Conclusion

99mTc-NTP 15-5 is expected to offer a novel imaging modality for the semi-quantitative evaluation of PG in vivo as markers of the extracellular matrix features of chondrosarcoma, which could be useful for the follow-up and evaluation of the response to therapeutic attempts. Combining chondrosarcoma functional imaging at the PG level with relevant targeted therapies may represent the opportunity to bridge the gap between preclinical and clinical testing, which is of real need for improving the management of this pathology.

Declarations

Funding

This work was supported by the Ligue contre le Cancer Auvergne, Auvergne Region for Contrat de Projets Etat Region/Regional Innovation Fund FRI2/OSEO and in collaboration with Cyclopharma.

Funding

Acknowledgements

The authors thank G. Hamery and P. Monmousseau from the Experimental Therapy Unit facility core (Nantes, France).

Authors’ Affiliations

(1)
INSERM UMR 990, Université d’Auvergne, BP 184, Rue Montalembert
(2)
INSERM UMR 957
(3)
Laboratoire de Physiopathologie de la Résorption Osseuse et Thérapie des Tumeurs Osseuses Primitives, Faculté de Médecine, Nantes Atlantique Universités, Université de Nantes
(4)
Département d’anatomo-pathologie, Centre Jean Perrin
(5)
Département d’anatomo-pathologie, Hôtel Dieu, CHU de Nantes
(6)
Service d’orthopédie, Hôtel Dieu, CHU de Nantes

References

  1. World Health Organization: Cartilage tumors. In Pathology and Genetics of Tumours of Soft Tissue and Bone. Edited by: Fletcher CDM, Unni KK, Mertens F. Lyon: IARC; 2002:234–257. [Kleihues P, Sobin LH (Series Editors): World Health Organization Classification of Tumors]Google Scholar
  2. Velasco CR, Colliec-Jouault S, Redini F, Heymann D, Padrines M: Proteoglycans on bone tumor development. Drug Discov Today 2010, 13–14: 553–560.View ArticleGoogle Scholar
  3. Miot-Noirault E, Gouin F, Vidal A, Rapp M, Maublant J, Askienazy S, Chezal JM, Heymann D, Redini F, Moins N: First preclinical imaging of primary cartilage neoplasm and its local recurrence using 99m Tc-NTP 15–5 radiotracer. J Nucl Med 2009, 50: 1541–1547. 10.2967/jnumed.108.056721View ArticleGoogle Scholar
  4. Onishi AC, Hincker AM, Lee FY: Surmounting chemotherapy and radioresistance in chondrosarcoma: molecular mechanisms and therapeutic targets. Sarcoma 2011, 2011: 381564.PubMed CentralView ArticleGoogle Scholar
  5. Moriceau G, Ory B, Gobin B, Verrecchia F, Gouin F, Blanchard F, Redini F, Heymann D: Therapeutic approach of primary bone tumours by bisphosphonates. Curr Pharm Des 2010, 16: 2981–2987. 10.2174/138161210793563554View ArticleGoogle Scholar
  6. Gouin F, Ory B, Rédini F, Heymann D: Zoledronic acid slows down rat primary chondrosarcoma development, recurrent tumor progression after intralesional curretage and increases overall survival. Int J Cancer 2006, 119: 980–984. 10.1002/ijc.21951View ArticleGoogle Scholar
  7. Streitbuerger A, Henrichs M, Ahrens H, Lanvers-Kaminzky C, Gouin F, Gosheger G, Hardes J: Cytotoxic effect of clodronate and zoledronate on the chondrosarcoma cell lines HTB-94 and CAL-78. Int Orthop 2011, 35: 1369–1373. 10.1007/s00264-010-1130-5PubMed CentralView ArticleGoogle Scholar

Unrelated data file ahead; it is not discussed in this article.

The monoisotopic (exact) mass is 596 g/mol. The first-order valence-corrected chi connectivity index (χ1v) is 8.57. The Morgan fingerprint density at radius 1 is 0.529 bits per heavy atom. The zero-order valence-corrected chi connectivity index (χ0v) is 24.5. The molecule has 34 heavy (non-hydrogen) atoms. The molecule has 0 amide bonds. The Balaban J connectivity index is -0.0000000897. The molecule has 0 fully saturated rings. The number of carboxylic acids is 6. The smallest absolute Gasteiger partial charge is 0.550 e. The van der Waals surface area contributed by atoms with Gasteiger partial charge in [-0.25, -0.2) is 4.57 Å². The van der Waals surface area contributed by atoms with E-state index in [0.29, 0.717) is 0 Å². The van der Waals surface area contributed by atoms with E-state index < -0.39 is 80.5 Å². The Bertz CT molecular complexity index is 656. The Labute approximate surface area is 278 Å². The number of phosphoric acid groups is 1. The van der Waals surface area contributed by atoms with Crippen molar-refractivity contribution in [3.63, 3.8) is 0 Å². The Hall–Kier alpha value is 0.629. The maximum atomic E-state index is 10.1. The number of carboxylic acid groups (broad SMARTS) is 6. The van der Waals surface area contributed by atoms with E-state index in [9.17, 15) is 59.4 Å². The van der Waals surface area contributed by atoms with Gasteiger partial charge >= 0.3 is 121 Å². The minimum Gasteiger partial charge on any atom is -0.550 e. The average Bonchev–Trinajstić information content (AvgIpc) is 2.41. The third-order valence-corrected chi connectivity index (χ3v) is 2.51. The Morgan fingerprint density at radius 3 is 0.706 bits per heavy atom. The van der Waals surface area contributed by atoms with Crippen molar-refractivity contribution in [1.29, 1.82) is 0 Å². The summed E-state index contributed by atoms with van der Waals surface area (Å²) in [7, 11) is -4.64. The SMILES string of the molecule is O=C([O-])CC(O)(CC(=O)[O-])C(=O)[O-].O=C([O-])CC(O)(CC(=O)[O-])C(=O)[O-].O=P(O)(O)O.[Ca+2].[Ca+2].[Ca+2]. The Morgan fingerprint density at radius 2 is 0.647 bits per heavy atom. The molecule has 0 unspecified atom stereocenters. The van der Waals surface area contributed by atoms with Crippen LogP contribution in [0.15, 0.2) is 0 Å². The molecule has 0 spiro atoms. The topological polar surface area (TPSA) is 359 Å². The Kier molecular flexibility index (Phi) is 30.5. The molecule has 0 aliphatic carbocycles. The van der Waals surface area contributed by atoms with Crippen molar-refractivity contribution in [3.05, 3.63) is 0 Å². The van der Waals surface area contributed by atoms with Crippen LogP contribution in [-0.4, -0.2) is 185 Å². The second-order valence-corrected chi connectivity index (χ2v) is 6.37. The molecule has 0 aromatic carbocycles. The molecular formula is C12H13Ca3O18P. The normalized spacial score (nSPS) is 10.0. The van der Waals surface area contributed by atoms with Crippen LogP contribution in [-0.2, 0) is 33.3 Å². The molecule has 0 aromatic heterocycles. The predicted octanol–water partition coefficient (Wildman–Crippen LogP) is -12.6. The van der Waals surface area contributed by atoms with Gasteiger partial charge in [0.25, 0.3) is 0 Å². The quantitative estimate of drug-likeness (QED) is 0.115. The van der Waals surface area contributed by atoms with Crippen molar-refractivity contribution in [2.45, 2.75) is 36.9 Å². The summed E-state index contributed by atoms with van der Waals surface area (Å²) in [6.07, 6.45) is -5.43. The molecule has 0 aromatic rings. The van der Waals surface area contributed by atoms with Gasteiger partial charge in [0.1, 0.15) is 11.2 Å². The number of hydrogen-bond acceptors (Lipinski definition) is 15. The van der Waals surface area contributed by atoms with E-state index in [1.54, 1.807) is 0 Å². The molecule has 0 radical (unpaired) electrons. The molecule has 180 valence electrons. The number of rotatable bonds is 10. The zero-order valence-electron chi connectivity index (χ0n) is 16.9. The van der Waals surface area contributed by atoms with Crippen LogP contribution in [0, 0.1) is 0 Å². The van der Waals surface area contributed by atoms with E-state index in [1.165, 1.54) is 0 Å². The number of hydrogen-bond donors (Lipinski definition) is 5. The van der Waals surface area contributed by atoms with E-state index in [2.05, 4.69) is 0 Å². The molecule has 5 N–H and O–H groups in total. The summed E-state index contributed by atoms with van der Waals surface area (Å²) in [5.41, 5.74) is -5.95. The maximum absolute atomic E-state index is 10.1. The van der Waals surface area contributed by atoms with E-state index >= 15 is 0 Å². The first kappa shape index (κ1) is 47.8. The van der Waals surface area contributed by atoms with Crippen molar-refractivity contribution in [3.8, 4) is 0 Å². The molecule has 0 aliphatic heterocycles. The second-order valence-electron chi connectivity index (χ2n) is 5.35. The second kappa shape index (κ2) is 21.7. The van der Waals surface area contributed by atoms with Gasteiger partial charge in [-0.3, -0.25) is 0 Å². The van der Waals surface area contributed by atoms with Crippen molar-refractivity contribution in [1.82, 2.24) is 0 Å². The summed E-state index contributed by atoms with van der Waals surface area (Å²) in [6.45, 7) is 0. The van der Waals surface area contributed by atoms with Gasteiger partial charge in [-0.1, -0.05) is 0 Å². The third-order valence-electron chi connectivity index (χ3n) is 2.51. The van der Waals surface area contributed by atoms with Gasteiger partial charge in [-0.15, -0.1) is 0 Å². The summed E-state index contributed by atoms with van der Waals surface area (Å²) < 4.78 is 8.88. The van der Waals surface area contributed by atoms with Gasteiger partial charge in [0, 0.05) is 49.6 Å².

8. Grimaud E, Damiens C, Rousselle AV, Passuti N, Heymann D, Gouin F: Bone remodelling and tumor grade modifications induced by interactions between bone and swarm rat chondrosarcoma. Histol Histopathol 2002, 17: 1103–1111.Google Scholar
  9. Odri GA, Dumoucel S, Picarda G, Battaglia S, Lamoureux F, Corradini N, Rousseau J, Tirode F, Laud K, Delattre O, Gouin F, Heymann D, Redini F: Zoledronic acid as a new adjuvant therapeutic strategy for Ewing’s sarcoma patients. Cancer Res 2010, 70: 7610–7619. 10.1158/0008-5472.CAN-09-4272View ArticleGoogle Scholar
  10. Montella L, Addeo R, Faiola V, Cennamo G, Guarrasi R, Capasso E, Mamone R, Caraglia M, Del Prete S: Zoledronic acid in metastatic chondrosarcoma and advanced sacrum chordoma: two case reports. J Exp Clin Cancer Res 2009, 28: 7. 10.1186/1756-9966-28-7PubMed CentralView ArticleGoogle Scholar
  11. Fox E, Patel S, Wathen JK, Schuetze S, Chawla S, Harmon D, Reinke D, Chugh R, Benjamin RS, Helman LJ: Phase II study of sequential gemcitabine followed by docetaxel for recurrent Ewing sarcoma, osteosarcoma, or unresectable or locally recurrent chondrosarcoma: results of sarcoma alliance for research through collaboration study 003. Oncologist 2012, 17: 321. 10.1634/theoncologist.2010-0265PubMed CentralView ArticleGoogle Scholar
  12. Chiti A, Oyen WJG: Imaging of therapy response in oncology. Q J Nucl Med 2011, 55: 587–588.Google Scholar
  13. Arsos G, Venizelos I, Karatzas N, Koukoulidis A, Karakatsanis C: Low-grade chondrosarcomas: a difficult target for radionuclide imaging. Case report and review of the literature. Eur J Radiol 2002, 43: 66–72. 10.1016/S0720-048X(01)00427-2View ArticleGoogle Scholar

Copyright

© Miot-Noirault et al.; licensee Springer. 2013

This article is published under license to BioMed Central Ltd. This is an Open Access article distributed under the terms of the Creative Commons Attribution License (http://creativecommons.org/licenses/by/2.0), which permits unrestricted use, distribution, and reproduction in any medium, provided the original work is properly cited.